[63 FR 24676, May 4, 1998, as amended at 69 FR 30595, May 28, 2004; 72 FR 51198, Sept. 6, 2007; 73 FR 79704, Dec. 30, 2008; 77 FR 24422, Apr. 24, 2012; 81 FR 43112, July 1, 2016; 82 FR 16135, Apr. 3, 2017; 83 FR 60749, Nov. 27, 2018; 84 FR 23737, May 23, 2019; 84 FR 37075, July 31, 2019]

§239.13   Waivers.

(a) Any person subject to a requirement of this part may petition the Administrator for a waiver of compliance with such requirement. The filing of such a petition does not affect that person's responsibility for compliance with that requirement while the petition is being considered.

(b) Each petition for waiver must be filed in the manner and contain the information required by part 211 of this chapter.

(c) If the Administrator finds that a waiver of compliance is in the public interest and is consistent with railroad safety, the Administrator may grant the waiver subject to any conditions the Administrator deems necessary.

§239.15   Information collection.

(a) The information collection requirements of this part have been reviewed by the Office of Management and Budget pursuant to the Paperwork Reduction Act of 1995 (44 U.S.C. 3507(d) et seq.), and have been assigned OMB control number 2130-0545.

(b) The information collection requirements are found in the following sections: §§239.101, 239.103, 239.105, 239.107, 239.201, 239.203, 239.301, and 239.303.

Subpart B—Specific Requirements

§239.101   Emergency preparedness plan.

(a) Each railroad to which this part applies shall adopt and comply with a written emergency preparedness plan approved by FRA under the procedures of §239.201. The plan shall include the following elements and procedures for implementing each plan element.

(1) Communication—(i) Initial and on-board notification. An on-board crewmember shall quickly and accurately assess the passenger train emergency situation and then notify the control center as soon as practicable by the quickest available means. As appropriate, an on-board crewmember shall inform the passengers about the nature of the emergency and indicate what corrective countermeasures are in progress.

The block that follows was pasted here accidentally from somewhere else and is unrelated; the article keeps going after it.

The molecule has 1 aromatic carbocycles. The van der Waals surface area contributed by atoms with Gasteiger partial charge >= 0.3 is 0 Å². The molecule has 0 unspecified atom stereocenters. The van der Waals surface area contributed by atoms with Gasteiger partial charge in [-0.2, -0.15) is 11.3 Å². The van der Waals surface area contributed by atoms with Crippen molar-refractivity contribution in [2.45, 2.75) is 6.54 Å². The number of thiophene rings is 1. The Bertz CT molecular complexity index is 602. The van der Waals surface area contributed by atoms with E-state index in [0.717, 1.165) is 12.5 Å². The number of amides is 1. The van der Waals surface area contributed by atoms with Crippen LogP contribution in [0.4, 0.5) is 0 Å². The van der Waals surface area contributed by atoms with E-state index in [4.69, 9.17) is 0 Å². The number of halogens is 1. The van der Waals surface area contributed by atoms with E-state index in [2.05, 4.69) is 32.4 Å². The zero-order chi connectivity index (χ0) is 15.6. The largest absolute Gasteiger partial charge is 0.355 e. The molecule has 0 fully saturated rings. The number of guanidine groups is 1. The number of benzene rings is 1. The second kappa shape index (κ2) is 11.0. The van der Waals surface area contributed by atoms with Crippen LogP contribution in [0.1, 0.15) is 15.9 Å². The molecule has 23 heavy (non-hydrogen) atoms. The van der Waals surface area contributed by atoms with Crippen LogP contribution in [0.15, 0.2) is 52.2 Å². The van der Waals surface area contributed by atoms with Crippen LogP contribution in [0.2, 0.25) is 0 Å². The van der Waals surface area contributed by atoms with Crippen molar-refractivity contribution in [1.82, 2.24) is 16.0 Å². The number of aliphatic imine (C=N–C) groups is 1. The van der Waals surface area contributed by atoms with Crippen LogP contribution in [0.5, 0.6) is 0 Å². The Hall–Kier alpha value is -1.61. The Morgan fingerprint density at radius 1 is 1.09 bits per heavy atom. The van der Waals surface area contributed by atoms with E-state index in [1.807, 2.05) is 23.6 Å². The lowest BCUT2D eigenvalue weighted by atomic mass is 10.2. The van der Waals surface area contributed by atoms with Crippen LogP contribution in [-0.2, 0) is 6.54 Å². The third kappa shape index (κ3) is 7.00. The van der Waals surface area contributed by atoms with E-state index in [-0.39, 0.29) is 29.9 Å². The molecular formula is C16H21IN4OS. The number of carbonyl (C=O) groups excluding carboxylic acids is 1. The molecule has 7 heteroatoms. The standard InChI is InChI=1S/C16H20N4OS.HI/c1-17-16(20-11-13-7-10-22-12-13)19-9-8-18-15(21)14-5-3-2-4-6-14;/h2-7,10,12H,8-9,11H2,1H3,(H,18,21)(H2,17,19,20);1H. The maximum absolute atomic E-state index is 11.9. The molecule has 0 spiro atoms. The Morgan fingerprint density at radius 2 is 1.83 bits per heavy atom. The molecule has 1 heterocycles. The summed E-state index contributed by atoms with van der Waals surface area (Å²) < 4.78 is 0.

(ii) Notification by control center or emergency response communications center. The control center or the emergency response communications center, as applicable under the plan, shall promptly notify outside emergency responders, adjacent rail modes of transportation, and appropriate railroad officials that a passenger train emergency has occurred. Each railroad shall designate an employee responsible for maintaining current emergency telephone numbers for use in making such notifications.

(2) Employee training and qualification—(i) On-board personnel. The railroad's emergency preparedness plan shall address individual employee responsibilities and provide for initial training, as well as periodic training at least once every two calendar years thereafter, on the applicable plan provisions. As a minimum, the initial and periodic training shall include:

(A) Rail equipment familiarization;

(B) Situational awareness;

(C) Passenger evacuation;

(D) Coordination of functions; and

(E) “Hands-on” instruction concerning the location, function, and operation of on-board emergency equipment.